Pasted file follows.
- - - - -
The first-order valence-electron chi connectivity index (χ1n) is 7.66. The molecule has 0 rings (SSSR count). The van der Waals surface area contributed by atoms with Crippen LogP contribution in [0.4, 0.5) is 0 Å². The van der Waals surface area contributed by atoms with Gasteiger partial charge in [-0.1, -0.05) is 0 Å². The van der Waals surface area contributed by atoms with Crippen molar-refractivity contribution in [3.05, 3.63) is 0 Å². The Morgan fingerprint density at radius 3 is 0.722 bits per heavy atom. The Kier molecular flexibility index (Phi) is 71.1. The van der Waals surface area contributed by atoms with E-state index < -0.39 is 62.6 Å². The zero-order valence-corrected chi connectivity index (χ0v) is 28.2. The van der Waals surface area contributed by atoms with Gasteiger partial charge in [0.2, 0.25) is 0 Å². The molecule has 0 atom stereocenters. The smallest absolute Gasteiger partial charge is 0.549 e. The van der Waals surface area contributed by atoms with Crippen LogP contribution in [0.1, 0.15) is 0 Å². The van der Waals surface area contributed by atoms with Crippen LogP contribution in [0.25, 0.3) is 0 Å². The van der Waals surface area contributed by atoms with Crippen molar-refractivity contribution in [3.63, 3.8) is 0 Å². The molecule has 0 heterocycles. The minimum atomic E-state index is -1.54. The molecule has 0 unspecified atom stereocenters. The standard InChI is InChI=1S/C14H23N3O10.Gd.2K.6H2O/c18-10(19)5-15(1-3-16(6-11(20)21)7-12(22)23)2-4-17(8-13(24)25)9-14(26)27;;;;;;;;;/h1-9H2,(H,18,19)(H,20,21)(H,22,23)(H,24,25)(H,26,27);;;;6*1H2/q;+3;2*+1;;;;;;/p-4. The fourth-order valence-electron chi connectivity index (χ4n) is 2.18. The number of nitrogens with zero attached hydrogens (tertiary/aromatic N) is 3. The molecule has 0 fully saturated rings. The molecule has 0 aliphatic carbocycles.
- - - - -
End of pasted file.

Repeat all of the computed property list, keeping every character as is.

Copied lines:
The first-order valence-electron chi connectivity index (χ1n) is 7.66. The molecule has 0 rings (SSSR count). The van der Waals surface area contributed by atoms with Crippen LogP contribution in [0.4, 0.5) is 0 Å². The van der Waals surface area contributed by atoms with Gasteiger partial charge in [-0.1, -0.05) is 0 Å². The van der Waals surface area contributed by atoms with Crippen molar-refractivity contribution in [3.05, 3.63) is 0 Å². The Morgan fingerprint density at radius 3 is 0.722 bits per heavy atom. The Kier molecular flexibility index (Phi) is 71.1. The van der Waals surface area contributed by atoms with E-state index < -0.39 is 62.6 Å². The zero-order valence-corrected chi connectivity index (χ0v) is 28.2. The van der Waals surface area contributed by atoms with Gasteiger partial charge in [0.2, 0.25) is 0 Å². The molecule has 0 atom stereocenters. The smallest absolute Gasteiger partial charge is 0.549 e. The van der Waals surface area contributed by atoms with Crippen LogP contribution in [0.1, 0.15) is 0 Å². The van der Waals surface area contributed by atoms with Crippen LogP contribution in [0.25, 0.3) is 0 Å². The van der Waals surface area contributed by atoms with Crippen molar-refractivity contribution in [3.63, 3.8) is 0 Å². The molecule has 0 heterocycles. The minimum atomic E-state index is -1.54. The molecule has 0 unspecified atom stereocenters. The standard InChI is InChI=1S/C14H23N3O10.Gd.2K.6H2O/c18-10(19)5-15(1-3-16(6-11(20)21)7-12(22)23)2-4-17(8-13(24)25)9-14(26)27;;;;;;;;;/h1-9H2,(H,18,19)(H,20,21)(H,22,23)(H,24,25)(H,26,27);;;;6*1H2/q;+3;2*+1;;;;;;/p-4. The fourth-order valence-electron chi connectivity index (χ4n) is 2.18. The number of nitrogens with zero attached hydrogens (tertiary/aromatic N) is 3. The molecule has 0 fully saturated rings. The molecule has 0 aliphatic carbocycles.